Cover image for Good on paper : a novel
Good on paper : a novel
Cantor, Rachel.
Personal Author:
Publication Information:
Brooklyn : Melville House, [2016]
Physical Description:
299 pages ; 23 cm
Is a new life possible? Because Shira Greene's life hasn't quite turned out as planned. She's a single mom living with her daughter and her gay friend, Ahmad. Her PhD on Dante's Vita Nuova hasn't gotten her a job, and her career as a translator hasn't exactly taken off either. But then she gets a call from a Nobel Prize-winning Italian poet who insists she's the only one who can translate his newest book. Stunned, Shira realizes that--just like that--her life can change. She sees a new beginning beckoning: academic glory, demand for her translations, and even love (her good luck has made her feel more open to the entreaties of a neighborhood indie bookstore owner). There's only one problem: It all hinges on the translation, and as Shira starts working on the exquisitely intricate passages of the poet's book, she realizes that it may in fact be, well...impossible to translate.
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"Is a new life possible? Because Shira Greene's life hasn't quite turned out at planned. Shira is a permanent temp with a few short stories published in minor literary magazines and a PhD on Dante's Vita Nuova that she abandoned halfway. Her life has some happy certainties, though- she lives with her friend Ahmad, and her daughter, Andi, on the Upper West Side. They're an unconventional family, but a real one, with Friday night dinner rituals, private jokes, and the shared joys and strains of any other family. So when she gets the call from Romei, the winner of last year's Nobel Prize and the irascible idol of grad students everywhere, and he tells her he wants her to translate his new book, Shira is happy . . . but stunned. Suddenly, Shira sees a new beckoning- academic glory, a career as a literary translator, and even love (with a part-time rabbi and owner of the neighborhood indie bookstore). That is, until Romei starts sending her pages of the manuscript and she realizes that something odd is going on- his book may in fact be untranslatable. A deft, funny, and big-hearted novel about second chances, Good on Paper is a grand novel of family, friendship, an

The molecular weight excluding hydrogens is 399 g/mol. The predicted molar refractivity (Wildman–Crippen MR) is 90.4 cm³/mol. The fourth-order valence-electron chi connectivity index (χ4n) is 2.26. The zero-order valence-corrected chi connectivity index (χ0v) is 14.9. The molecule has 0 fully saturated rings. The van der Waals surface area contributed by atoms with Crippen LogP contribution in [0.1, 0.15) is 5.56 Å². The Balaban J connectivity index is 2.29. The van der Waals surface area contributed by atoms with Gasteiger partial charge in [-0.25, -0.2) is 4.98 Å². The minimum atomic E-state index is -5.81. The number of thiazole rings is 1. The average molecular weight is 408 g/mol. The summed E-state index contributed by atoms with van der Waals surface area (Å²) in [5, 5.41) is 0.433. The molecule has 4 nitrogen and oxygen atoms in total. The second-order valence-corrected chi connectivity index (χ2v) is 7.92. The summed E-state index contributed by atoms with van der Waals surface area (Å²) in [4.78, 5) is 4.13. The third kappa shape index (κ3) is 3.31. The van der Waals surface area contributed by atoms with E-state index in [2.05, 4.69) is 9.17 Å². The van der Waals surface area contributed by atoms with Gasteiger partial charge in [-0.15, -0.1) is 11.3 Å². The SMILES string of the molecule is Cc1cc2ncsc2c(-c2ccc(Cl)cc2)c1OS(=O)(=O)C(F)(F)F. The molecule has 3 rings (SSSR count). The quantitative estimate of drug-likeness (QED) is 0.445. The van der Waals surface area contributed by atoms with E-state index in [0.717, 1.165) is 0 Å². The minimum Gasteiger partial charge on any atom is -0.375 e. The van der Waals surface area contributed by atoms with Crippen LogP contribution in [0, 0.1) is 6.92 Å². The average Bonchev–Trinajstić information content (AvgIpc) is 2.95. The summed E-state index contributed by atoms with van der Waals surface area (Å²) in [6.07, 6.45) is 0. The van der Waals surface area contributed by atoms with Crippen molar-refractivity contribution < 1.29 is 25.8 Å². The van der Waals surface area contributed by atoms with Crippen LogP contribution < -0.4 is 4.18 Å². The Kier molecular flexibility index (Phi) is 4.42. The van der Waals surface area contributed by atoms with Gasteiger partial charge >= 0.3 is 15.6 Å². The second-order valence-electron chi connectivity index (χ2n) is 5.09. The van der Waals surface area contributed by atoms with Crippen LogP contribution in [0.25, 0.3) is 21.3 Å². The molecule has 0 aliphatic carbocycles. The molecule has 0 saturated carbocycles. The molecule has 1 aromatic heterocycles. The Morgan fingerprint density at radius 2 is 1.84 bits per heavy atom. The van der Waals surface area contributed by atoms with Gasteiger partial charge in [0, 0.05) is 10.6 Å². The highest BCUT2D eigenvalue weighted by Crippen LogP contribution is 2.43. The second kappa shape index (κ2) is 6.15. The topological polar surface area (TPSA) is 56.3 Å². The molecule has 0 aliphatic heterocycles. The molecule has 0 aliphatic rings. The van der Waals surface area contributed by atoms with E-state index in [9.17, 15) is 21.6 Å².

Author Notes

"RACHEL CANTOR was raised in Rome and Connecticut. She is the author of the acclaimed novel A Highly Unlikely Scenario ,and her short stories have appeared in The Paris Review , One Story , Ninth Letter , and The Kenyon Review , among other publications. She has received fellowships from Yaddo, the MacDowell Colony, the Millay Colony, the Djerassi Resident Artists Program, and elsewhere, and has been a scholar at the Bread Loaf, Sewanee, and Wesleyan writing conferences. She lives in Brooklyn."

Reviews 3

Booklist Review